The Grand Ole Opry and the Urban South

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The Grand Ole Opry and the Urban South

by Louis M. Kyriakoudes
Southern Cultures, Vol. 10, No. 1: Spring 2004

"'Lord, Lord, you ought to take a ride, get in a Ford with a donnie by your side.'"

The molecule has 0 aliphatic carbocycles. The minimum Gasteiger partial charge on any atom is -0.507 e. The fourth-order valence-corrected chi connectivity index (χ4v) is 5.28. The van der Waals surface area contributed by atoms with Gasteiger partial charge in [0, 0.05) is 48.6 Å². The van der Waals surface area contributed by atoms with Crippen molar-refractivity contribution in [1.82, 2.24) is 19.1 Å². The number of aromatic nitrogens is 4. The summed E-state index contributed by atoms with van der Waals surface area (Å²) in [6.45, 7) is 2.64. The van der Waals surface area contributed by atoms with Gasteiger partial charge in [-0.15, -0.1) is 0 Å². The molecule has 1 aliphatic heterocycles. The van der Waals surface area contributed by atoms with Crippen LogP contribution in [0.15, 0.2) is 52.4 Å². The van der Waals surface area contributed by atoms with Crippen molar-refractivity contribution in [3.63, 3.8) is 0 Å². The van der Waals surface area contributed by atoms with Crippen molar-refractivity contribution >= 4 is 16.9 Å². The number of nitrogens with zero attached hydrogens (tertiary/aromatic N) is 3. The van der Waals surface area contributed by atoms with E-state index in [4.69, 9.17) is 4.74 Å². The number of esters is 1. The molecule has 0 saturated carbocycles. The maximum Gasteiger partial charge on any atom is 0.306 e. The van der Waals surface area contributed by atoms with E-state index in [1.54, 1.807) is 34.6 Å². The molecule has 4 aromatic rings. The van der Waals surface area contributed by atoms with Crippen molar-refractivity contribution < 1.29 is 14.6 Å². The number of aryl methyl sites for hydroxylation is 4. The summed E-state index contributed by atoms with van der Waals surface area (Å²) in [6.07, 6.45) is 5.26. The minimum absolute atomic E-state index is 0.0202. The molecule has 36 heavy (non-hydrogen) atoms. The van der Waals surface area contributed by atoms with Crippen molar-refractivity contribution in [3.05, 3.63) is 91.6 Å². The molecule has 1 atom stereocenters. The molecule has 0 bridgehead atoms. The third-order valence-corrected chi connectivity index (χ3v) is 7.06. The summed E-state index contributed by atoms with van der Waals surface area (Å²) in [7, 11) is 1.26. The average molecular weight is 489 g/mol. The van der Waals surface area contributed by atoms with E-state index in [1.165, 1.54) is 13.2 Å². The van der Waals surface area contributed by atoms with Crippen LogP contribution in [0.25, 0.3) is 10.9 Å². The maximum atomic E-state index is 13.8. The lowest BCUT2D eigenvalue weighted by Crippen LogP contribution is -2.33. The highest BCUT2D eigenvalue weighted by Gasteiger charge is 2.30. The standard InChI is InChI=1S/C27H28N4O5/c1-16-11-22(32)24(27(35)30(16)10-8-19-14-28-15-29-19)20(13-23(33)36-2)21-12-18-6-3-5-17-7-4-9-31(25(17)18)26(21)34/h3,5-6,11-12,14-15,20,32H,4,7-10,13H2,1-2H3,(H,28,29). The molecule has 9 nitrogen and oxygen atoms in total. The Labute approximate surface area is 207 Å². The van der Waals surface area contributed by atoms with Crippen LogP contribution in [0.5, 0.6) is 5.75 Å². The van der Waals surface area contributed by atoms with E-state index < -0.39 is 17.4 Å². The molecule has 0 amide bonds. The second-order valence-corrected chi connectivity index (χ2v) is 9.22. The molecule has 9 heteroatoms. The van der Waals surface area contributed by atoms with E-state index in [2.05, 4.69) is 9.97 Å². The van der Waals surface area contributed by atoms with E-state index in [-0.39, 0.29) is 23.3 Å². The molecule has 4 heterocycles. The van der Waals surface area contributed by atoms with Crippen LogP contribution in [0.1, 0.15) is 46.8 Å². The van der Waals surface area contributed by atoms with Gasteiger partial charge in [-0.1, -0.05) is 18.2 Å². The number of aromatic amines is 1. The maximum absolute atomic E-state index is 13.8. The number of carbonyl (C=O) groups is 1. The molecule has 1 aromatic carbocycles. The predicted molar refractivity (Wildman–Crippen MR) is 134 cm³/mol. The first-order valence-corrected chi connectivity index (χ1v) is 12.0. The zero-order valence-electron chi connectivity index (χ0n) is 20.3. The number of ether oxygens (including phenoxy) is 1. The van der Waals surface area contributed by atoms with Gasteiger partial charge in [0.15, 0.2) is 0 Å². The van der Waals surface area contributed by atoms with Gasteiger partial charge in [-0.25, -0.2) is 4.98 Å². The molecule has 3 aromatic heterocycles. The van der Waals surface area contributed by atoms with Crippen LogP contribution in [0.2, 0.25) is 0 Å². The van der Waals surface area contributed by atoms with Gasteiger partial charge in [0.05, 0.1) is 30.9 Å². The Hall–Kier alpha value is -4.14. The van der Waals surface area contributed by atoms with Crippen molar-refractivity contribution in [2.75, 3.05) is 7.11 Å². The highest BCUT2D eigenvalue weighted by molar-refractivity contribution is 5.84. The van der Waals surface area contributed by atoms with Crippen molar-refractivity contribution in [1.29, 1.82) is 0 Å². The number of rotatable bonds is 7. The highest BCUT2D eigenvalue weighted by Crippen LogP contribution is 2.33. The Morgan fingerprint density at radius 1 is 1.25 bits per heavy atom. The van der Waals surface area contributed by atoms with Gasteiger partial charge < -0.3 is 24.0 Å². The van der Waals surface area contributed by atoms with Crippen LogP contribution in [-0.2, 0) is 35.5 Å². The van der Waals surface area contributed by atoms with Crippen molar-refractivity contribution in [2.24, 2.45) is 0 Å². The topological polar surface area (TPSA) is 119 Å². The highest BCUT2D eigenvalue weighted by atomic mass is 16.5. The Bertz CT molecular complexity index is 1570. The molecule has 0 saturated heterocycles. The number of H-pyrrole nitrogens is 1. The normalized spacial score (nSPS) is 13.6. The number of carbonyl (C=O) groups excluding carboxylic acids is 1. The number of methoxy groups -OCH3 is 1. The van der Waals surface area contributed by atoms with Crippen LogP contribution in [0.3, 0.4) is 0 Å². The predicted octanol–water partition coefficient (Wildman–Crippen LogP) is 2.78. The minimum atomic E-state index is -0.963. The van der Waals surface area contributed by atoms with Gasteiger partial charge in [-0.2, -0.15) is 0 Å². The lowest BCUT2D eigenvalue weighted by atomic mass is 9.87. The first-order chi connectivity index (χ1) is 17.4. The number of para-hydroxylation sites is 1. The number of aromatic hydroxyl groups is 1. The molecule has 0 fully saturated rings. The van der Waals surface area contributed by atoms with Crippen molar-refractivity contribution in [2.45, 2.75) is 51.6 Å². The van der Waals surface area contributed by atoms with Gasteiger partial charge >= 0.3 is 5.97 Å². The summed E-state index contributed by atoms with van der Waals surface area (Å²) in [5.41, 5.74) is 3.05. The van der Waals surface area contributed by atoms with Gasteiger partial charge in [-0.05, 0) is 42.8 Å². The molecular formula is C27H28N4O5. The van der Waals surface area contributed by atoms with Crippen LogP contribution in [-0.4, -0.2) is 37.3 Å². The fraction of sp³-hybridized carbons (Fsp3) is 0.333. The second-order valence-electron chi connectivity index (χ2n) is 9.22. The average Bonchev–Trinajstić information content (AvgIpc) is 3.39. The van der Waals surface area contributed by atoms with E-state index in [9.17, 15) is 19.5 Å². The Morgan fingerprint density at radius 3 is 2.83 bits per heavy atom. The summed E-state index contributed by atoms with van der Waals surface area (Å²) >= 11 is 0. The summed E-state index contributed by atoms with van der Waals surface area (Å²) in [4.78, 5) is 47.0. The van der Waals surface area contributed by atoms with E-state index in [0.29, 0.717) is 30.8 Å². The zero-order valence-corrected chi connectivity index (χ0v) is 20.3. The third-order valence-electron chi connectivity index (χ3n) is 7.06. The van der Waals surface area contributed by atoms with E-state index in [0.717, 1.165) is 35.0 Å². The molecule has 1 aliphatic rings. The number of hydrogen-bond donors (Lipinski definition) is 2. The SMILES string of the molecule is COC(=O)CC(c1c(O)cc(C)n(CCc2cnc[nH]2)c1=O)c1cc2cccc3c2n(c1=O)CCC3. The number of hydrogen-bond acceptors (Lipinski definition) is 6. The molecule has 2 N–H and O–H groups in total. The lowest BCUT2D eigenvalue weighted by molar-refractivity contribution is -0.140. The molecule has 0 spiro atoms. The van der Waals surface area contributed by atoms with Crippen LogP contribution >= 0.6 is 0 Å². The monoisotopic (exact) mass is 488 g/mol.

One Saturday evening in 1927, George D. Hay, the program director of Nashville radio station WSM, was preparing to introduce the evening’s local program, the WSM Barn Dance. Not really a barn dance at all, the program’s succession of what was then called “old time” or “hillbilly” musical acts interspersed with comedy routines made it more akin to vaudeville or minstrelsy. Hay had begun the program soon after arriving at the then one-month-old station in November 1925, and the heady brew of traditional string-band music performed by musicians drawn from Nashville and its hinterland proved extremely popular with radio audiences across the South. On that night, the Barn Dance followed an NBC network presentation of symphonic music from New York. The conductor, Walter Damrosch, stating over the airways that he was making an exception to his rule that “there was no place in the classics for realism,” ended his program with a performance of a brief orchestral composition depicting a locomotive. As the program went on the air, Hay announced, “For the next three hours we will present nothing but realism. It will be down to earth for the earthy.” Thereon, DeFord Bailey, harmonica virtuoso and the sole African American performer of the program, laid into a rousing rendition of “Pan American Blues.” After Bailey’s opener, Hay sought again to differentiate his program from its high culture predecessor and bragged that “for the past hour we have been listening to music taken largely from Grand Opera, but from now on we will present ‘The Grand Ole Opry.'” And that is how the “mother church” of country music, and Nashville’s best-known and most enduring contribution to the nation’s popular culture, got its name.